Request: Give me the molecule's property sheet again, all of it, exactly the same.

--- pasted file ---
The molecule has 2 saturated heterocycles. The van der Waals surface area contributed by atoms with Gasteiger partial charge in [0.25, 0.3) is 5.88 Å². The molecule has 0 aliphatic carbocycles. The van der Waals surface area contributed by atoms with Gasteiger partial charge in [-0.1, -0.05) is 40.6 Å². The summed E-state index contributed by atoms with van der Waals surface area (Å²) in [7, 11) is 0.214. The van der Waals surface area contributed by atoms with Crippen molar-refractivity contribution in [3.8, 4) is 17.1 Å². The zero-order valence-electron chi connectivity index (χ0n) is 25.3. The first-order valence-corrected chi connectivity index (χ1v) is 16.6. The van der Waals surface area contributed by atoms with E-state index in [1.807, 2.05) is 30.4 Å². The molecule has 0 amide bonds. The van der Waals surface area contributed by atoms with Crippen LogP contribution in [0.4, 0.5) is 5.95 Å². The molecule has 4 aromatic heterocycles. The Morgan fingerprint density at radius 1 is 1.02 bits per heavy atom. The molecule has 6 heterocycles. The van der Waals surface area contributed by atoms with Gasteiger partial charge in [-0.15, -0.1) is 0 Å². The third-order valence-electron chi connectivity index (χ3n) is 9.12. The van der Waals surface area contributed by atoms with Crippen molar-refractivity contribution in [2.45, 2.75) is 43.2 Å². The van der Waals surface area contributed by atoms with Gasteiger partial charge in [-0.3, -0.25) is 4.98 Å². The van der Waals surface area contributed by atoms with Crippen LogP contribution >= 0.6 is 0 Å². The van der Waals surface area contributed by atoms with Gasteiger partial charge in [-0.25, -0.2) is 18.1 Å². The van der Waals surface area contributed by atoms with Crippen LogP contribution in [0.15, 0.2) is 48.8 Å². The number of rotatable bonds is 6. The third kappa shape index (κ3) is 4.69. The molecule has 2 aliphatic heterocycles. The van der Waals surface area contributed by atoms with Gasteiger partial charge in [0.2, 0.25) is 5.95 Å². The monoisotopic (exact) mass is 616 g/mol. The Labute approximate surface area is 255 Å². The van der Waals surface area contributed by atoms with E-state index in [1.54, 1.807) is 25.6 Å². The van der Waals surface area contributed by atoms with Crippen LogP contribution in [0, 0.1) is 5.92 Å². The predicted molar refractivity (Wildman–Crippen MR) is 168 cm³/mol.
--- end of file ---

The molecule has 2 saturated heterocycles. The van der Waals surface area contributed by atoms with Gasteiger partial charge in [0.25, 0.3) is 5.88 Å². The molecule has 0 aliphatic carbocycles. The van der Waals surface area contributed by atoms with Gasteiger partial charge in [-0.1, -0.05) is 40.6 Å². The summed E-state index contributed by atoms with van der Waals surface area (Å²) in [7, 11) is 0.214. The van der Waals surface area contributed by atoms with Crippen molar-refractivity contribution in [3.8, 4) is 17.1 Å². The zero-order valence-electron chi connectivity index (χ0n) is 25.3. The first-order valence-corrected chi connectivity index (χ1v) is 16.6. The van der Waals surface area contributed by atoms with E-state index in [1.807, 2.05) is 30.4 Å². The molecule has 0 amide bonds. The van der Waals surface area contributed by atoms with Crippen LogP contribution in [0.4, 0.5) is 5.95 Å². The molecule has 4 aromatic heterocycles. The Morgan fingerprint density at radius 1 is 1.02 bits per heavy atom. The molecule has 6 heterocycles. The van der Waals surface area contributed by atoms with Gasteiger partial charge in [-0.15, -0.1) is 0 Å². The third-order valence-electron chi connectivity index (χ3n) is 9.12. The van der Waals surface area contributed by atoms with Crippen molar-refractivity contribution in [2.45, 2.75) is 43.2 Å². The van der Waals surface area contributed by atoms with Gasteiger partial charge in [-0.3, -0.25) is 4.98 Å². The van der Waals surface area contributed by atoms with Crippen LogP contribution >= 0.6 is 0 Å². The van der Waals surface area contributed by atoms with Gasteiger partial charge in [-0.25, -0.2) is 18.1 Å². The van der Waals surface area contributed by atoms with Crippen LogP contribution in [0.15, 0.2) is 48.8 Å². The number of rotatable bonds is 6. The third kappa shape index (κ3) is 4.69. The molecule has 2 aliphatic heterocycles. The van der Waals surface area contributed by atoms with Gasteiger partial charge in [0.2, 0.25) is 5.95 Å². The monoisotopic (exact) mass is 616 g/mol. The Labute approximate surface area is 255 Å². The van der Waals surface area contributed by atoms with E-state index in [1.54, 1.807) is 25.6 Å². The van der Waals surface area contributed by atoms with Crippen LogP contribution in [0, 0.1) is 5.92 Å². The predicted molar refractivity (Wildman–Crippen MR) is 168 cm³/mol.